‘But we can help ourselves—we can yet make it all right, Stella,’ he said in answer to her words. ‘Only let me be near you—let me be with you—let me look at you day by day—let me do things for you! … It was on the twenty-sixth of last December that I forgot myself before. If on this day twelve months I can tell you honestly that during all that time I have not made such a horrible blunder, will you believe that I can help making a fool of myself, and live with me as my wife? Will you, Stella?’

She made answer that she would, and then he clasped both her hands in a fervent grasp.

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‘We will travel during that year, Stella,’ he went on; and Laurette re-entered the room as he spoke. ‘We will sail to-morrow, as we meant to.’

Laurette's face was a little flushed. Her heart rose with a bound.

‘You have given your promise, Ted, and I am sure you will keep to it. I will read a verse or two to make you remember it better.’

Laurette, who had the dramatic faculty in some respects to a remarkable degree, caught up a New Testament that lay on the toilet-table, knelt down by the bedside, and, opening the book at random, read the first verses on which her eyes fell:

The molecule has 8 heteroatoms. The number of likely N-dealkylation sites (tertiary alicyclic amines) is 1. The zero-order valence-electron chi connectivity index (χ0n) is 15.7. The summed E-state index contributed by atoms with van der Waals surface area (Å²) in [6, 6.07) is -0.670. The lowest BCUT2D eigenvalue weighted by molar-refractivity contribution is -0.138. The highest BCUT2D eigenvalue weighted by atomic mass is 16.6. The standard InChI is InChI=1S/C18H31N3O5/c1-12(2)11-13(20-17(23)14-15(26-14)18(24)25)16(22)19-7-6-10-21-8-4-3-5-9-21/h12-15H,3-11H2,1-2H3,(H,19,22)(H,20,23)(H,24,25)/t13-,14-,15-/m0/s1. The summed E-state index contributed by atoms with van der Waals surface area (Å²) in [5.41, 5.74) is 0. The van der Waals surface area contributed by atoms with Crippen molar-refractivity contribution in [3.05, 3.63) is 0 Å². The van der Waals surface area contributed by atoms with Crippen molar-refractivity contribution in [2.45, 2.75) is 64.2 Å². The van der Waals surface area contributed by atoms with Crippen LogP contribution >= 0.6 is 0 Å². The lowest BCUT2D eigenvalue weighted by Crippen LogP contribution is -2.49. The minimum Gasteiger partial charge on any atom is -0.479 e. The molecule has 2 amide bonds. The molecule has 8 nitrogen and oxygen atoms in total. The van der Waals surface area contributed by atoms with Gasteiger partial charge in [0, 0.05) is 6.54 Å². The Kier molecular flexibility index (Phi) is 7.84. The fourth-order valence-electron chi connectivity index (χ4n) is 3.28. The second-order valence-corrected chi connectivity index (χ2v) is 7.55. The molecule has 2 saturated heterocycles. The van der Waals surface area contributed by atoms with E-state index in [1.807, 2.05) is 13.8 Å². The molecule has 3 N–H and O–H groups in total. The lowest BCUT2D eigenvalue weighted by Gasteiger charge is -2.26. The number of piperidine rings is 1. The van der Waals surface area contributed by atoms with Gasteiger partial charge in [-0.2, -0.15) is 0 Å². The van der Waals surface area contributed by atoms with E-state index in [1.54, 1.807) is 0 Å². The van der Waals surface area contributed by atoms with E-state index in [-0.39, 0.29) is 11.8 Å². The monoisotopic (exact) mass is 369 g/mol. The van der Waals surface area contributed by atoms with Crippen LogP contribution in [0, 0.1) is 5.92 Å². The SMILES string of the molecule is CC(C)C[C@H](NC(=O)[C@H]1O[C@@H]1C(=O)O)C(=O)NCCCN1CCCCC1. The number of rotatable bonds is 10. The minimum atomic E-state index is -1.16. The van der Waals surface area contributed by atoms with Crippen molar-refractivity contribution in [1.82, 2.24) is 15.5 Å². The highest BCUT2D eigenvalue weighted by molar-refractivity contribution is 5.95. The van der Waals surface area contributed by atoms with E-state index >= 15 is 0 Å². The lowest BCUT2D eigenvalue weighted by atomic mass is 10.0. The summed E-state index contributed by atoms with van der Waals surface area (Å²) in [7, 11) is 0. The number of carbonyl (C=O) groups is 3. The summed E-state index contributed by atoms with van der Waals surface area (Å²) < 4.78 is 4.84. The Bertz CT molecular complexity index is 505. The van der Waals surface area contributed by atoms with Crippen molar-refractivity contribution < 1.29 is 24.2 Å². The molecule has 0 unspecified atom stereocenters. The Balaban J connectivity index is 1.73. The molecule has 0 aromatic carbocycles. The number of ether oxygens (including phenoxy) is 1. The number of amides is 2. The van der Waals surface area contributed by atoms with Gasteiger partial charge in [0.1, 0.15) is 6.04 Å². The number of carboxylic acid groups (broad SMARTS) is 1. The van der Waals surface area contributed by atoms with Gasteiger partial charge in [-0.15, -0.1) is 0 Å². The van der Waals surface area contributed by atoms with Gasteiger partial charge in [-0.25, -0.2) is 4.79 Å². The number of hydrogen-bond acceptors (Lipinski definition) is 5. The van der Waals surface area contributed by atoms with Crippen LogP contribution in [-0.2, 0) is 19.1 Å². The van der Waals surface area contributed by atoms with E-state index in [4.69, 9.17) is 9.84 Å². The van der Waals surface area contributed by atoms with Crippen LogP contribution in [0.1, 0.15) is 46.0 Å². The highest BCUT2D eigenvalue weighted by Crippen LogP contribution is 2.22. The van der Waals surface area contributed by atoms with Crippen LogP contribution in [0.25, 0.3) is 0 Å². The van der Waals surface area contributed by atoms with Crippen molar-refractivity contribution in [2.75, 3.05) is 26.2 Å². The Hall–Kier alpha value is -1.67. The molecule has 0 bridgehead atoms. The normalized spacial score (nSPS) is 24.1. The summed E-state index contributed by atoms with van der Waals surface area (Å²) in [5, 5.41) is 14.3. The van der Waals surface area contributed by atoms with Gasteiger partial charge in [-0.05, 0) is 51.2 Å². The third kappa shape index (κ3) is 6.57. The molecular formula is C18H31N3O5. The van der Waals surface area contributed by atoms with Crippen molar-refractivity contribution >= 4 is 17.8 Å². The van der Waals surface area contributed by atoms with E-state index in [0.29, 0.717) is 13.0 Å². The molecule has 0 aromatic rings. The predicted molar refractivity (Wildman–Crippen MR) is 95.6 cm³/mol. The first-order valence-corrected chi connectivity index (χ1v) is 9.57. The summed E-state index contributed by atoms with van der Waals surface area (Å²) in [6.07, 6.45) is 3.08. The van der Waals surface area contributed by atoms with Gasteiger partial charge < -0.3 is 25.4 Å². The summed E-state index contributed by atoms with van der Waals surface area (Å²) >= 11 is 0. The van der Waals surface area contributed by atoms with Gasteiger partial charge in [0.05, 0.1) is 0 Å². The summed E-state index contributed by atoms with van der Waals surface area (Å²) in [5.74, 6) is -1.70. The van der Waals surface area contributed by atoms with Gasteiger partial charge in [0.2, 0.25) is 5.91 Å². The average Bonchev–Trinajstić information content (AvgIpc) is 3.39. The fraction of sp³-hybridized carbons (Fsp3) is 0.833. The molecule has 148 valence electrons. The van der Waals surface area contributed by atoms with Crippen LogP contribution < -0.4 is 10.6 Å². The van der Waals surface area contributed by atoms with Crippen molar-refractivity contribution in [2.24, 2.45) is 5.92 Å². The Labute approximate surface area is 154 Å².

‘ “And the lord commended the unjust steward, foras-much as he had done wisely; for the children of this world are wiser in their generation than the children of light. And I say to you, Make unto you friends of the mammon of iniquity, that when you shall fail they may receive you into everlasting dwellings.” ’

Laurette rose from her knees and put away the Testament, feeling for her own part deeply encouraged and reassured. She had heard something of the practice of reading a verse or verses where the Bible happened to open, and her present experience gave her the belief that there was something in it. As far as she had known anything of the sect of the children of light, they were often, in practical matters, conies of the rocks; and she was well content to be of those who made friends of the mammon of iniquity, which seemed to be a sort of Biblical nickname for worldly prudence.